Chapter 16
A Community of Tennessee Writers, Readers & Passersby

A Father’s Journey

Journalist Buzz Bissinger shares a haunting, intimate account of his quest to know his special-needs son

Buzz Bissinger’s Father’s Day: A Journey into the Mind & Heart of My Extraordinary Son presents a classic story archetype: a father and son set off on a cross-country trip, where they begin to know and understand one another for the first time. The father in this case is Bissinger himself, a Pulitzer Prize-winning journalist and the author of Friday Night Lights, an account of Texas high school football that became the basis of both a film and a popular television drama. The son is Zach Bissinger, a cognitively disabled man in his mid-twenties who speaks in nonstop non sequiturs, can name and give the birthday of every person he has ever met, and memorizes maps to a degree that his family refers to him as a “human GPS.” Their ten-day road trip across America in 2007 is the backdrop for a haunting and brutally honest account of Bissinger’s attempt to understand the adult his special-needs child has become.

In 1983, Bissinger’s twin sons, Gerry and Zach, were born thirteen and a half weeks premature and in extreme distress. Survival of either twin was doubtful. Gerry was born three minutes ahead of Zach, and because of this and his position in the womb, his lungs were slightly more developed than Zach’s, which in turn meant his developing brain received more oxygen. After two months in the hospital, Gerry went home to lead an average life. Five months later, Zach finally went home to a life that was anything but average. Mentally impaired, physically and socially awkward, but displaying amazing feats of memory, Zach’s childhood was a series of specialists and special schools; caring for him caused a strain that Bissinger’s marriage could not survive.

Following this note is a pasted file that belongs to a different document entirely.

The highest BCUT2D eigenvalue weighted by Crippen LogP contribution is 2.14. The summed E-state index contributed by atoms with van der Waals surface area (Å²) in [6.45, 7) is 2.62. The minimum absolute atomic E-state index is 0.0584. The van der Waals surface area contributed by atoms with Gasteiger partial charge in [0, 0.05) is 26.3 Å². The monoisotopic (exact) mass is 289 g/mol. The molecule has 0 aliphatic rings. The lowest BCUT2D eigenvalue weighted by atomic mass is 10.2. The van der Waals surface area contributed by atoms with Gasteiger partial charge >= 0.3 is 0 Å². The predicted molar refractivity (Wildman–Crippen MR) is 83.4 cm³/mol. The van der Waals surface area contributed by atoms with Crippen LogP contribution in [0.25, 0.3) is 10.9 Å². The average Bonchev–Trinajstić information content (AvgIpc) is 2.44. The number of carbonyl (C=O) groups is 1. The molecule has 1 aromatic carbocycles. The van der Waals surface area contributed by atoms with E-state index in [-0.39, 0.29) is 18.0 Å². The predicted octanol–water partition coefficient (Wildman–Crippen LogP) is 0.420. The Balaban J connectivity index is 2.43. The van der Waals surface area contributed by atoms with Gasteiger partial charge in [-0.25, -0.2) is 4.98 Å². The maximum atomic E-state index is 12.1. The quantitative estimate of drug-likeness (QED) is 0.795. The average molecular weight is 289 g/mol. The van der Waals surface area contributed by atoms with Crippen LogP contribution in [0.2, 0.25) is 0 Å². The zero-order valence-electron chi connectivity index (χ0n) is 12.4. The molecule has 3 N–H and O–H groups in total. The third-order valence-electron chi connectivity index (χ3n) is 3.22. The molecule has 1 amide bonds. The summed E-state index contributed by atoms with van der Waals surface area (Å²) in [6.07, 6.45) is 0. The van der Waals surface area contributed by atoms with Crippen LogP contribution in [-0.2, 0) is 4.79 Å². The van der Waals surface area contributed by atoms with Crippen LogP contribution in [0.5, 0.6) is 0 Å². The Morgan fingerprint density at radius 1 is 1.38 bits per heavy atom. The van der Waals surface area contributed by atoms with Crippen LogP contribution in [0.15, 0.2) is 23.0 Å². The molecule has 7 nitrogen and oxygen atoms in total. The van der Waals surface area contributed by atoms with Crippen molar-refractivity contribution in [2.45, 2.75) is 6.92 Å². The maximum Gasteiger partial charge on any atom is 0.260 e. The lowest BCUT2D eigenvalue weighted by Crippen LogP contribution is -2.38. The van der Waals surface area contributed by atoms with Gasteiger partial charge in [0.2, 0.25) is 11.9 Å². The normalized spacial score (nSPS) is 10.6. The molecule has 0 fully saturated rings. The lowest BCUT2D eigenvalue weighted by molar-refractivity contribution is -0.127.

As a divorced father and an increasingly busy, successful journalist, Bissinger felt himself growing distant from Zach, even as he bonded with Gerry and a younger brother through ball games and special trips to Europe. Born into a family in which all children were expected to attend Ivy League universities and enter prestigious careers, Bissinger found himself ill-equipped to accept Zach’s likely future, where the best he might hope for was bagging groceries or working in a mail room. Watching Zach sleep as a child, Bissinger wished that he “could crawl inside him without ever waking him and reach into the marbled matter of the brain to reattach a wire here and a wire there, a couple of broken strands that just needed splicing, red to red, yellow to yellow, blue to blue.” He kept hoping his son would reach an “island of normalcy,” at the same time knowing it would be impossible.

Against this backdrop father and son set out in a rented minivan on what Bissinger has called in a recent interview “the worst route ever taken in America.” Since Zach displays no response to natural wonders or tourist attractions but remembers every person he has met, and literally every street of every city in which he has lived, Bissinger chooses a route that intersects the various places they have lived, together and separately, with time left over for stops at an amusement park and Las Vegas.